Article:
Want to video chat with your friend over your computer but don’t have a webcam? No worries. DroidCam is a new application on the Android market that will let you easily turn your Android phone into a webcam for your computer. The application connects the camera on your Android phone to your computer using a desktop client that needs to be installed. Once done, the phone camera can seamlessly function as a webcam and can be used with a number of third party chat applications including MSN, Skype, etc.
What’s interesting is that DroidCam connects wirelessly over Wi-Fi and so there is no cable-hassle involved. Do note though that the application is currently compatible with only a Windows or Linux computer. If you are a Mac user, then you are out of luck at the moment.
Check out the application from the Android market and let us know how it works in the comments below.
Of course, this is no confirmation but a piece of rumor gathered from sources. According to those who claim to be in the know, Google has built this new chat functionality using the same protocols that power a similar video chatting functionality on GTalk; Google’s desktop chatting client. While it is not clear, it can be then assumed that the new video chatting feature will integrate the experience of Gtalk and the Android chat application so that users may communicate with friends irrespective of whether they are online from a desktop or from an Android phone.
What follows next is pretty logical. Google could bring in the voice calling functionality that was introduced to users of Gmail chat not so long ago to the Android platform. That could be pretty revolutionary for VoIP calling.
What this could mean is that jailbreakers could now bring in new copies of iOS firmware that could set this function to ‘true‘ that could let jailbroken iPhone users to do group video calling from FaceTime rightaway. Anyway, it is still unclear whether Apple would bring this functionality to the iPhone anytime now. We have heard recently about the company’s plans to introduce FaceTime on the Windows and Mac platforms. Considering that the iChat tool on Mac already supports group chatting, it is possible that Apple may set this function to true on the desktop computers while retaining the two-way chat for the iPhone. What do you think?
Never mind which smartphone you are toting. If you are looking for a way to video chat with your friends on a desktop PC or Mac, here is a simple and free application that will get the job done. Movicha; acronym for Mobile Video Chat, is an application that is available for the iOS, Android, Symbian, Windows Mobile, OS X and Windows platforms that lets users on one of these platforms video chat with other users on one of these compatible platforms. Blackberry OS is expected to be supported soon which means almost all of the smartphone segment is covered.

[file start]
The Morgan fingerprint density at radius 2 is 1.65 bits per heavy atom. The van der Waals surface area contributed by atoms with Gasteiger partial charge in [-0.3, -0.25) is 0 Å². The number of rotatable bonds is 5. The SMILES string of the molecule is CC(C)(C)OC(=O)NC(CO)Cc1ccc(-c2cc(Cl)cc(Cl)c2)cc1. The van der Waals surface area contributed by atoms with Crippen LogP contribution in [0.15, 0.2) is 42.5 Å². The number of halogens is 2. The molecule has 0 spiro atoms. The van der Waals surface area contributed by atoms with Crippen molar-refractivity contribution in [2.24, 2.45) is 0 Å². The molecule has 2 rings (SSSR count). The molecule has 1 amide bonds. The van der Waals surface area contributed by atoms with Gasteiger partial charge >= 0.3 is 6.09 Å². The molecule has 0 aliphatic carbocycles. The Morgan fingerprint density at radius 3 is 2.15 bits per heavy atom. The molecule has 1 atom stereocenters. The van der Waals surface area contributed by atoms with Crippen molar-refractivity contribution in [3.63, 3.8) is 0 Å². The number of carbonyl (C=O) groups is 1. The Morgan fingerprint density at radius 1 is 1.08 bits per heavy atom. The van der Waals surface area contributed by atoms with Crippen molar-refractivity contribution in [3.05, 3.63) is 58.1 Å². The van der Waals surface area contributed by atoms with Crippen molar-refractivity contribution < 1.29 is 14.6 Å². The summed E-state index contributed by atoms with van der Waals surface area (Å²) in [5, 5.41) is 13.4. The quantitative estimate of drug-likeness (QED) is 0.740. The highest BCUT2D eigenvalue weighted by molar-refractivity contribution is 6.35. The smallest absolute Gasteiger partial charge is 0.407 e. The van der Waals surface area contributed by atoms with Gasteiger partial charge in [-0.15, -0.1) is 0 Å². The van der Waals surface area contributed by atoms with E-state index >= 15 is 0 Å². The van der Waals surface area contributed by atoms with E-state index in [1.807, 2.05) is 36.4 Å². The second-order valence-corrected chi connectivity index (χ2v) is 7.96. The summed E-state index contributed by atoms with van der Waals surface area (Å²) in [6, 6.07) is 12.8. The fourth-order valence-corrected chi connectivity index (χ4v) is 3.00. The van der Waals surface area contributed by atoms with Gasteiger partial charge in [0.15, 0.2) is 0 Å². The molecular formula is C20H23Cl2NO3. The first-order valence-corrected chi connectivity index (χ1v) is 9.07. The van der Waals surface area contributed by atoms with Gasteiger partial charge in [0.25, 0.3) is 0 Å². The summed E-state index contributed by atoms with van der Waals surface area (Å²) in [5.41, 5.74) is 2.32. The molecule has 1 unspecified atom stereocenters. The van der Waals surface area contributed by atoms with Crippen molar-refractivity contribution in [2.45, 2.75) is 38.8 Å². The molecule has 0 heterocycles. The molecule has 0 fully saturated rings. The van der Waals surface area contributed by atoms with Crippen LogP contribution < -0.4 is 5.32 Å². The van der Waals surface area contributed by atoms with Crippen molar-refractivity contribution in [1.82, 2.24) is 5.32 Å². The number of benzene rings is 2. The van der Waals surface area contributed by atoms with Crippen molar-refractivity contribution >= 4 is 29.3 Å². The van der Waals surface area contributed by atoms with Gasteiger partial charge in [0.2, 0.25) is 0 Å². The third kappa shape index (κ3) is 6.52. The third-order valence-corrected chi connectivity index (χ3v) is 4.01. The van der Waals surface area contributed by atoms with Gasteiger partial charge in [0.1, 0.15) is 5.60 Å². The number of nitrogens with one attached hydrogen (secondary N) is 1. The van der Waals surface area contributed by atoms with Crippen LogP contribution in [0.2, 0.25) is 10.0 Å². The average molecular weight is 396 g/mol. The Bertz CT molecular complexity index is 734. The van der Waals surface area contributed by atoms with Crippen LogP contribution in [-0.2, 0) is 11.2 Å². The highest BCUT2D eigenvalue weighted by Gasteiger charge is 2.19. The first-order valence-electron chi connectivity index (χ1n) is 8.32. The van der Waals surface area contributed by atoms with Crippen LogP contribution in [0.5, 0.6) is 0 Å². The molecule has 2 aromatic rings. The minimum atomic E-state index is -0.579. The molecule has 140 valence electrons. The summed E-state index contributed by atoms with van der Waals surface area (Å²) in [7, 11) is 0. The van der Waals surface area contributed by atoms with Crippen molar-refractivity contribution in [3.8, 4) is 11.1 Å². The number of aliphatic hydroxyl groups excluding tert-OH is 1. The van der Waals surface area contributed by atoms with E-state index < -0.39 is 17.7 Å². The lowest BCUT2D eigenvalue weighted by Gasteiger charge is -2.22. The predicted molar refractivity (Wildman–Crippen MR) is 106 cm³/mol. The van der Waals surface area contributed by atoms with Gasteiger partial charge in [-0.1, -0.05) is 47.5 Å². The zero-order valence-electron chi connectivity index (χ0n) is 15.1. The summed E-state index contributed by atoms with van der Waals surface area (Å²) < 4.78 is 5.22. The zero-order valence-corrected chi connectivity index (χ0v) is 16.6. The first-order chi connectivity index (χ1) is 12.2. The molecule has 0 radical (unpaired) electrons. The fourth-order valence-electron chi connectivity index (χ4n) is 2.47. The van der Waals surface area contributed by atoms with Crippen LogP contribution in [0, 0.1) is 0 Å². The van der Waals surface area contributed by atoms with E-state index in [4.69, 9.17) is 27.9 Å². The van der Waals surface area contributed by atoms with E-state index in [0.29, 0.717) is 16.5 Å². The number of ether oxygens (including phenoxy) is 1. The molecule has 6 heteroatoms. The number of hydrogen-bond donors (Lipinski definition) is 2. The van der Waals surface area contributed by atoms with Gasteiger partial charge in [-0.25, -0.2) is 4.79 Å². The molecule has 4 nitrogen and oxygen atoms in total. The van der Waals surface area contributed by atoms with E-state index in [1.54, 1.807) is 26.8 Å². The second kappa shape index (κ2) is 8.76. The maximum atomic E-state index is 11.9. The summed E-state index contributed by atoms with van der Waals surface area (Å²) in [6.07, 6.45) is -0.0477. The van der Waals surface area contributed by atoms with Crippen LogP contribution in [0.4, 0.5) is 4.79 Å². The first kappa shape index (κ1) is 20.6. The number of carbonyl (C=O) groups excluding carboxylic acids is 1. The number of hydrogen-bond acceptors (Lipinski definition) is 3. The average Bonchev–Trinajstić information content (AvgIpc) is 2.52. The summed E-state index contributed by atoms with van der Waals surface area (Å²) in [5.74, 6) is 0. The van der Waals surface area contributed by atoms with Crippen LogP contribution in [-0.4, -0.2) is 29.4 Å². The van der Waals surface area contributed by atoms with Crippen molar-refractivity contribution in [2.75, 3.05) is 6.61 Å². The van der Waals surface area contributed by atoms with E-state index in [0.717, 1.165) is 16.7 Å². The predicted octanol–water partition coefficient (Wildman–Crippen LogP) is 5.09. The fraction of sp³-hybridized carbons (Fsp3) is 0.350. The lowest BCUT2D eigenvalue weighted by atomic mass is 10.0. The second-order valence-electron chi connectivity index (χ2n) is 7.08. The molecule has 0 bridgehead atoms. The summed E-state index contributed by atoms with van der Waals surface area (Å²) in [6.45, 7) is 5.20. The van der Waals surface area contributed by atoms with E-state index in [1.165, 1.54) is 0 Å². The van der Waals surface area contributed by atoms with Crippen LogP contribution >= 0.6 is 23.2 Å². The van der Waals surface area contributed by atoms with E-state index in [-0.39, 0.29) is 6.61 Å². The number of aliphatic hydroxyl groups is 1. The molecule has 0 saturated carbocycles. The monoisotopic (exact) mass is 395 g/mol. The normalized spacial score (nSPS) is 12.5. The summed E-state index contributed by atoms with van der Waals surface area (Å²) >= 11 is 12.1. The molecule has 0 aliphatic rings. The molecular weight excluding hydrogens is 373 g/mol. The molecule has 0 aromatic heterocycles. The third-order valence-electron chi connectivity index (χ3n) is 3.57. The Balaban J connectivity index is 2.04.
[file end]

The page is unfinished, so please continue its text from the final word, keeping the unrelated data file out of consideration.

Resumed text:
According to the developers,
iMovicha supports multiple operating systems in mobile and laptop platforms. Video call can either be mobile-to-mobile or laptop-to-mobile or laptop-to-laptop. iMovicha key features: Video Calling, Voice Calling, IM, Presence Group Management, Contact Management, Preference Management
While this application is free to download, do remember that iOS users will need a jailbroken iDevice. Nevertheless, this is a pretty interesting application that you can check out by visiting the website here.
The Samsung Galaxy Tab does a great job in letting users video chat with their friends and family. The tablet is seamlessly integrated with applications like Qik and Fring that make video chatting all the more fun and easy. However, like it is with several other devices, you do have restrictions on how you use it. For instance, video chatting is presently available only via Wi-Fi. Those users looking to connect via 3G will have the video cut and you will have to contend with an audio-only chat. Also, as we had noted earlier as well, the Galaxy Tab does not come with phone calling feature if you are in the United States.
Nevertheless, the device is still value for money. Check out a demo of the Qik application on Samsung Galaxy Tab in the video embedded below.
It has taken a long time coming. Google has announced that voice and video chat functionalities of Gtalk that was hitherto unavailable on Gmail when you were running Linux will now become available. To get started, users simply have to go ahead and download the tiny installer file and reload Gmail to start using the feature.
The Gtalk plugin for Gmail has existed on other platforms like Mac and PC for quite sometime now and it is not clear why it took so long for Google to make the feature available for the penguin lovers.
But here’s some spoilers though. The video chat application for Linux currently supports only Ubuntu and Debian based distros. RPM support is expected to launch soon.
It’s not clear if Google shall be releasing the source code though.
There has been lot of evidence in the past couple of weeks to suggest that Apple has been purposefully delaying the launch of video chat facilities for the iPhone and iPad even though most of the backend seems to be already ready.
Developers have reported evidences of references to a forward facing camera and video chat functionalities being present on the iPhone OS 3.2 SDK. Now folks at 9to5Mac have dug out more evidences pointing towards the same. A few icons built specifically for the iPhone OS 3.2 SDK show dedicated icons for video chat functionality. Also, the script has references to iChat which is another indication of the imminent video chat feature.
The question now is has Apple deliberately decided to delay the launch of the feature in order to spice up the sale of iPad 2.0 or was the decision to include video calling functionality called off at the last minute owing to potential bugs.
Knowing how Apple goes about its business, the former scenario is pretty much possible.